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CGI Federal, Inc., of Fairfax, Virginia, and Ascendant Services, LLC, a small business of Leesburg, Virginia, protest the firms' exclusion from the Department of Commerce, U.S. Patent and Trademark Office's (PTO) business oriented software solutions (BOSS) procurement under request for information (RFI) No. ACQ-19-1870. Both protesters contend that the agency's review of the firms' responses to the RFI was unreasonable and an abuse of discretion. CGI argues that the agency's review of its response violated the terms of the RFI and the PTO's acquisition guidelines because it failed to consider past performance information of which it should have been aware. Ascendant argues that the agency's review of its response violated the PTO's acquisition guidelines generally, and further challenges the agency's failure to provide an explanation of its review process.

We dismiss the protests.
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DOCUMENT FOR PUBLIC RELEASE
The decision issued on the date below was subject to a GAO Protective Order. This redacted version has been approved for public release.

Decision

Matter of:  CGI Federal, Inc.; Ascendant Services, LLC

File:  B-418807; B-418807.2

Date:  August 18, 2020

Neil H. O’Donnell, Esq., Stephen L. Bacon, Esq., and Eleanor M. Ross, Esq., Rogers Joseph O'Donnell, PC, for CGI Federal, Inc.; and Daniel J. Strouse, Esq., David Cohen, Esq., and John J. O’Brien, Esq., Cordatis LLP, for Ascendant Services, LLC, the protesters.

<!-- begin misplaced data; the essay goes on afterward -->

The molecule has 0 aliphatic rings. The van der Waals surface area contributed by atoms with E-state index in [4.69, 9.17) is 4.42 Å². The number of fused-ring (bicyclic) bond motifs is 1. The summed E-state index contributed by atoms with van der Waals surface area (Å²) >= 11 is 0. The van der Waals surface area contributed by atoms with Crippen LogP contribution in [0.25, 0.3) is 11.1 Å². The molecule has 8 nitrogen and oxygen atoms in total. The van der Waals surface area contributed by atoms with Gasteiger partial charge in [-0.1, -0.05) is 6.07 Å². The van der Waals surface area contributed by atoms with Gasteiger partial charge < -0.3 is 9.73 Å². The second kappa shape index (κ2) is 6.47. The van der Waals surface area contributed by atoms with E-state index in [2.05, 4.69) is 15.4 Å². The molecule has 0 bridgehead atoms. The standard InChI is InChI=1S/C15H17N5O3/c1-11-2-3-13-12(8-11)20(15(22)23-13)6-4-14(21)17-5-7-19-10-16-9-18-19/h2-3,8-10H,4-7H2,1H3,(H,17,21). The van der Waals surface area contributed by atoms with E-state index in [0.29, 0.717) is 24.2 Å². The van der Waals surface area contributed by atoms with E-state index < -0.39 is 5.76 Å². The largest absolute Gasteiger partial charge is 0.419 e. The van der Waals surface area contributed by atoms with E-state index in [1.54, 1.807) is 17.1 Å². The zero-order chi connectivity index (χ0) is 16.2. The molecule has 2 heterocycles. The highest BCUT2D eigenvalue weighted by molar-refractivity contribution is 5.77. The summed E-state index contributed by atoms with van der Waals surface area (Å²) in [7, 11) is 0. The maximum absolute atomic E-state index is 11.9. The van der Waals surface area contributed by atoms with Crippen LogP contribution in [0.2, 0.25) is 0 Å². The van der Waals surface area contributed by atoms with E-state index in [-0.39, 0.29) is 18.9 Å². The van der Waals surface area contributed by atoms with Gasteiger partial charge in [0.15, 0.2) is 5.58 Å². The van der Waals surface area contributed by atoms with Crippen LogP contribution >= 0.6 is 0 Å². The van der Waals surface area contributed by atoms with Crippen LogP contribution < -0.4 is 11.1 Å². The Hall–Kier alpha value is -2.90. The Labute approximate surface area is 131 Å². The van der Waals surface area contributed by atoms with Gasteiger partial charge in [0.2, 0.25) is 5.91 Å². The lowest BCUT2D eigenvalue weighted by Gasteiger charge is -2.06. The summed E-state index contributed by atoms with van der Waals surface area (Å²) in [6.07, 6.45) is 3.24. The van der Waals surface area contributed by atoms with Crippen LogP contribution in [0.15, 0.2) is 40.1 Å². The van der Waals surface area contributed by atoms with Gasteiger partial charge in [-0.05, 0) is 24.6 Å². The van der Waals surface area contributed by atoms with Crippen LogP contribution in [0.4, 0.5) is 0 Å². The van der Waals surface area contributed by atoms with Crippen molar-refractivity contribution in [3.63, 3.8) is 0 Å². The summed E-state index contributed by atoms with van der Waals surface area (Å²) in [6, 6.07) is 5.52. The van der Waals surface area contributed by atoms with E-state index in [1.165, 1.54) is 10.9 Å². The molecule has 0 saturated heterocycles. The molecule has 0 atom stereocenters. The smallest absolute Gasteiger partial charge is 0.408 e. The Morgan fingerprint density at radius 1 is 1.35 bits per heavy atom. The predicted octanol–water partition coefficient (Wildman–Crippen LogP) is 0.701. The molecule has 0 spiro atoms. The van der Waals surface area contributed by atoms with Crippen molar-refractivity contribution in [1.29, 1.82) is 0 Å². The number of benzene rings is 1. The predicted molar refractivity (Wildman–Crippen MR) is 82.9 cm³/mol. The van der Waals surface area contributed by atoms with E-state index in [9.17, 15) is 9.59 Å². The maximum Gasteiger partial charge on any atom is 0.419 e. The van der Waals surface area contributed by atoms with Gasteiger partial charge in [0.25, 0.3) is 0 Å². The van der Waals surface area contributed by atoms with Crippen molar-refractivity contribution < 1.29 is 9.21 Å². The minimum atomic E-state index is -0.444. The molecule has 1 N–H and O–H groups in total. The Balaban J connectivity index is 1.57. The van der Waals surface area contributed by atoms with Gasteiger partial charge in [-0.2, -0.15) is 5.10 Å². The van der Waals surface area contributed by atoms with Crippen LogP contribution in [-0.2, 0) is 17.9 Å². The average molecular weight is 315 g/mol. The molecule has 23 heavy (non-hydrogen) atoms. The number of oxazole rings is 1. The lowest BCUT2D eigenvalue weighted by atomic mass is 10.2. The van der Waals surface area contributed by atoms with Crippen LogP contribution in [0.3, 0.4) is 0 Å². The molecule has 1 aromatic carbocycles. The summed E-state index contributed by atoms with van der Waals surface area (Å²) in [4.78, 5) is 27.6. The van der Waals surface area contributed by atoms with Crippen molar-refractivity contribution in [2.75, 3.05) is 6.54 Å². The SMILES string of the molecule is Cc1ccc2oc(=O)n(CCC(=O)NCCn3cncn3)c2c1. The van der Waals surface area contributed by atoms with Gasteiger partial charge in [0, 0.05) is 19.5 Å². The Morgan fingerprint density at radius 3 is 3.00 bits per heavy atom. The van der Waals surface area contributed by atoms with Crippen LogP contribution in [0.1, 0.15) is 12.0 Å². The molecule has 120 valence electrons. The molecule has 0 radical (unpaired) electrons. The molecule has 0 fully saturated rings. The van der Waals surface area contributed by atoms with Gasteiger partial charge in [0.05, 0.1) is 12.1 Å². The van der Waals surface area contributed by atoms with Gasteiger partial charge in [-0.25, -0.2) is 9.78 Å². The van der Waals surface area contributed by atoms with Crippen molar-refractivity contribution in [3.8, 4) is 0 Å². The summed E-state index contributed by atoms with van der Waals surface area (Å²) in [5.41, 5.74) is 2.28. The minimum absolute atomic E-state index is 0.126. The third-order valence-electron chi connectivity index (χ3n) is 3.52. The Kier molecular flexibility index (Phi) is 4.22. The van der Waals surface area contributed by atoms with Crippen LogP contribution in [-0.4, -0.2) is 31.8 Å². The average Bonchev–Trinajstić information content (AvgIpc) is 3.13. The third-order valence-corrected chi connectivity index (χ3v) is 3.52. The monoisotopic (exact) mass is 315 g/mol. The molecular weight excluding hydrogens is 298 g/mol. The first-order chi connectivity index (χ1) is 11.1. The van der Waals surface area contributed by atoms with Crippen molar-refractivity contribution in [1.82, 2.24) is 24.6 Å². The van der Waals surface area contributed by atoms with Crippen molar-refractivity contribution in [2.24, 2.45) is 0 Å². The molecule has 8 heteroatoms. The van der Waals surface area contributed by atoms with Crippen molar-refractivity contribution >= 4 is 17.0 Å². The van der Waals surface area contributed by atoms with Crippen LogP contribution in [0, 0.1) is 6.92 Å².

Andrew Squire, Esq., Department of Commerce, for the agency.
Heather Self, Esq., and Edward Goldstein, Esq., Office of the General Counsel, GAO, participated in the preparation of the decision.

DIGEST

Protests challenging vendors’ exclusion from a future competition following agency’s review of the vendor responses to a request for information are dismissed for lack of jurisdiction.

DECISION
 

CGI Federal, Inc., of Fairfax, Virginia, and Ascendant Services, LLC, a small business of Leesburg, Virginia, protest the firms’ exclusion from the Department of Commerce, U.S. Patent and Trademark Office’s (PTO) business oriented software solutions (BOSS) procurement under request for information[1] (RFI) No. ACQ-19-1870.  Both protesters contend that the agency’s review of the firms’ responses to the RFI was unreasonable and an abuse of discretion.  CGI argues that the agency’s review of its response violated the terms of the RFI and the PTO’s acquisition guidelines because it failed to consider past performance information of which it should have been aware.  Ascendant argues that the agency’s review of its response violated the PTO’s acquisition guidelines generally, and further challenges the agency’s failure to provide an explanation of its review process.

We dismiss the protests.

BACKGROUND

On August 19, 2019, the PTO issued the RFI under its unique Alternative Competition Method procurement authority.  RFI at 2.  The PTO’s Alternative Competition Method is authorized by The Patent and Trademark Office Efficiency Act, 35 U.S.C. § 2(b)(4)(A), and implemented through section 6.1.1 of the Patent and Trademark Office Acquisition Guidelines (PTAG), 78 Fed. Reg. 61185, 61186-61187 (Oct. 3, 2013).  The RFI provided that BOSS is the PTO’s “requirement for software development and integration services for commercial off the shelf (COTS) products with customized software applications, database applications, and other solutions,” and attached a draft solicitation for the BOSS requirement.  RFI at 2-3.  Under the forthcoming BOSS solicitation, the PTO intends to award multiple indefinite-delivery, indefinite-quantity (IDIQ) contracts of ten years in length with a combined estimated value of over $2 billion during the ten year performance period.  CGI Req. for Dismissal at 2; Ascendant Req. for Dismissal at 2.  Further, the PTO anticipates an award ratio of 3:2 for small to large businesses, representing a 60 percent small business set-aside for prime IDIQ awards.  Id.; RFI at 3.